Why Oberursel’s Hessentag deficit is larger than expected

The big wheel at Oberusel's station

Last year the Hessentag in Oberursel took up quite a bit of the town’s resources and also was covered quite extensively on this blog.

Today the day arrived when one of the key questions after the event was answered: “how much did it all cost?”, or to be more precise – how big was the loss that the town’s finances have been left with.

The original budget was for a loss of 3½ million Euro.  In the end, it turned out to be 4½ million.  An addition €836,000 were spent by the town’s own service department (BSO) and €503,000 on personnel costs.  However these are not included in the deficit as to a certain extent they would have been spent anyway on the normal day-to-day running of services in the town.

So what went wrong?

Well, not so much it would appear.  In fact, you might almost say that too much went right.

For a start there were the record amount of visitors to the event – almost 1.4 million people visited the town during the 10 days.  And they liked what they saw, because in a representative survey of them 30% said they found it “very good” and a further 56% “good”.

The Adenauerallee in Oberursel on Whit Monday during the HessentagBut more people meant more security and more cleaning, without more income to compensate.  At least for the moment.  Any additional income ended up with the local hotels, restaurants and of course the stand holders.  It remains to be seen whether this means an increase in corporate income tax for the town.

Then there was the “green” factor.  Oberursel wanted to be the first carbon-neutral Hessentag and urged people to come by public transport.  The message obviously got through because only 64,300 cars turned up, meaning that there were no long queues and the parking spaces were never full.  But the spaces were still set up, and the people running them still had to be paid.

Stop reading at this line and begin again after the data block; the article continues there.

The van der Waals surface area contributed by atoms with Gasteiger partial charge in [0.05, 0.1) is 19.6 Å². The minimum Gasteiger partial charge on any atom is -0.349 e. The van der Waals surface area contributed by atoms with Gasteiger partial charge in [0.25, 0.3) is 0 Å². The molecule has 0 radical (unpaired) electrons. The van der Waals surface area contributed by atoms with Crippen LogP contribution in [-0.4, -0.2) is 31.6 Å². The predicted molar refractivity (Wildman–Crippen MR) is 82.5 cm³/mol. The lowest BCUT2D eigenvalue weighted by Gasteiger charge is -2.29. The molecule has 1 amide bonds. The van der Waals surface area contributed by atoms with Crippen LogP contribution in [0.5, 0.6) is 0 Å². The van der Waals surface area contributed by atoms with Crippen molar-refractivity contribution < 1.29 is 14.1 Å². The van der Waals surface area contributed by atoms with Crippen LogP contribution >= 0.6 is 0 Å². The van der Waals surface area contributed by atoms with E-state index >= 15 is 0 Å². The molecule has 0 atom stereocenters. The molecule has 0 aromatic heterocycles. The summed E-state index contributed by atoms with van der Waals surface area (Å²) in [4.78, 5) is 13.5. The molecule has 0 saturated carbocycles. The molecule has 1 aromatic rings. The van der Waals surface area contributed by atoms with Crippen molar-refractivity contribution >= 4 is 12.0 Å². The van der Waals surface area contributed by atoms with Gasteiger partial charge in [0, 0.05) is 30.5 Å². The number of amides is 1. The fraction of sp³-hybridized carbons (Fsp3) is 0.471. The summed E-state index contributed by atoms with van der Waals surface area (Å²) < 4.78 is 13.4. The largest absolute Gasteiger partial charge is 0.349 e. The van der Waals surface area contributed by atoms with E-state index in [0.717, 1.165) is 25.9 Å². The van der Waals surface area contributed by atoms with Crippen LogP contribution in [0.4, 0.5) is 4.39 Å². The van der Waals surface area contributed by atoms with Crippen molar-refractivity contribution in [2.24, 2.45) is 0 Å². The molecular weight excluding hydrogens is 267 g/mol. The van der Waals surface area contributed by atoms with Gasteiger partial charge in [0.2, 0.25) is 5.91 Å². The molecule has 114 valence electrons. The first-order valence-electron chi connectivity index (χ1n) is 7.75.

And with all those extra people coming by train, additional security was brought in to make sure that the crossings were safe and that the tunnel at the main station didn’t get over-filled causing a crush.  In the areas where the track is not normally enclosed, such as level crossings, there was one security guard per metre of track!

However the deficit of 4½ million Euro should be seen against the level of investment that has taken place in the town in the last couple of yours.  The town’s mayor estimates that the changes that took place in the last 2 years would have taken between 10 and 12 otherwise.

These are investments in infrastructure like the modernised U-Bahn stations and the restored railway station.  The town received grants from local government worth 12 million Euro, who also spent a further 9 million Euro on a new sports hall at one of the primary schools and 3.5 million Euro on the Taunus Information Centre.

The Hessentag, along with these investments has apparently led to Oberursel’s image improving in the local area, and there has been an increase in both people and businesses looking to re-locate to the town.

Taking all of this into account, Oberursel’s mayor, Hans-Georg Brum, concluded today that he would always be prepared to hold the Hessentag here again… but only after a “Verschnaufpause.

 

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About Graham

Graham Tappenden is a British ex-pat who first came to Germany as a placement student in 1993, returning in 1995 to live there permanently. He has been writing for AllThingsGerman.net since 2006. When not writing blog posts or freelancing for the Oberurseler Woche and other publications he works as a self-employed IT consultant solving computer problems and designing websites. In 2016 he gained German citizenship.

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